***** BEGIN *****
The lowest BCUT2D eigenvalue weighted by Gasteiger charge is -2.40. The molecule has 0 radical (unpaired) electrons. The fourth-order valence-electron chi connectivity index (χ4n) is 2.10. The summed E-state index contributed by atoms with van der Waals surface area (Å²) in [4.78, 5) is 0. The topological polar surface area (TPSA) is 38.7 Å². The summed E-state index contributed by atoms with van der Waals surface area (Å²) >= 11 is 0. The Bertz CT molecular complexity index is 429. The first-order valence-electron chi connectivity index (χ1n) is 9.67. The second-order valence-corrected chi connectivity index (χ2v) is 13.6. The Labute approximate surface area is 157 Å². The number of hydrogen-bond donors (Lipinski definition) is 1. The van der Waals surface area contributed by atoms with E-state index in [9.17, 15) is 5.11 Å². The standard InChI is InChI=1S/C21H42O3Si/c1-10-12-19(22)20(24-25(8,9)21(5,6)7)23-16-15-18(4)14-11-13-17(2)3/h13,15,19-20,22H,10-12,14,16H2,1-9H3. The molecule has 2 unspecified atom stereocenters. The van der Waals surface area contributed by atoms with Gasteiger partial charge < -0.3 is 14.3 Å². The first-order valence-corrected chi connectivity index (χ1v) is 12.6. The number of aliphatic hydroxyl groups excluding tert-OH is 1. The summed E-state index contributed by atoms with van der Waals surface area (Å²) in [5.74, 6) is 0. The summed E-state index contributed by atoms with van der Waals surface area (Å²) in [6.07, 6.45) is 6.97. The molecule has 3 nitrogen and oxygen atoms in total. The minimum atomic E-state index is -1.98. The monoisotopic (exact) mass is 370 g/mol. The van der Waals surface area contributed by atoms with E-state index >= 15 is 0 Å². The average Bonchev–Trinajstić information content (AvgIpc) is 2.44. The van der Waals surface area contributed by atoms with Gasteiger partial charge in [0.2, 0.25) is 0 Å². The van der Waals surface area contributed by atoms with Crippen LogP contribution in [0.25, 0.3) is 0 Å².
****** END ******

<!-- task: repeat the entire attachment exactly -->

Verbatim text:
The lowest BCUT2D eigenvalue weighted by Gasteiger charge is -2.40. The molecule has 0 radical (unpaired) electrons. The fourth-order valence-electron chi connectivity index (χ4n) is 2.10. The summed E-state index contributed by atoms with van der Waals surface area (Å²) in [4.78, 5) is 0. The topological polar surface area (TPSA) is 38.7 Å². The summed E-state index contributed by atoms with van der Waals surface area (Å²) >= 11 is 0. The Bertz CT molecular complexity index is 429. The first-order valence-electron chi connectivity index (χ1n) is 9.67. The second-order valence-corrected chi connectivity index (χ2v) is 13.6. The Labute approximate surface area is 157 Å². The number of hydrogen-bond donors (Lipinski definition) is 1. The van der Waals surface area contributed by atoms with E-state index in [9.17, 15) is 5.11 Å². The standard InChI is InChI=1S/C21H42O3Si/c1-10-12-19(22)20(24-25(8,9)21(5,6)7)23-16-15-18(4)14-11-13-17(2)3/h13,15,19-20,22H,10-12,14,16H2,1-9H3. The molecule has 2 unspecified atom stereocenters. The van der Waals surface area contributed by atoms with Gasteiger partial charge < -0.3 is 14.3 Å². The first-order valence-corrected chi connectivity index (χ1v) is 12.6. The number of aliphatic hydroxyl groups excluding tert-OH is 1. The summed E-state index contributed by atoms with van der Waals surface area (Å²) in [5.74, 6) is 0. The summed E-state index contributed by atoms with van der Waals surface area (Å²) in [6.07, 6.45) is 6.97. The molecule has 3 nitrogen and oxygen atoms in total. The minimum atomic E-state index is -1.98. The monoisotopic (exact) mass is 370 g/mol. The van der Waals surface area contributed by atoms with E-state index >= 15 is 0 Å². The average Bonchev–Trinajstić information content (AvgIpc) is 2.44. The van der Waals surface area contributed by atoms with Gasteiger partial charge in [0.2, 0.25) is 0 Å². The van der Waals surface area contributed by atoms with Crippen LogP contribution in [0.25, 0.3) is 0 Å².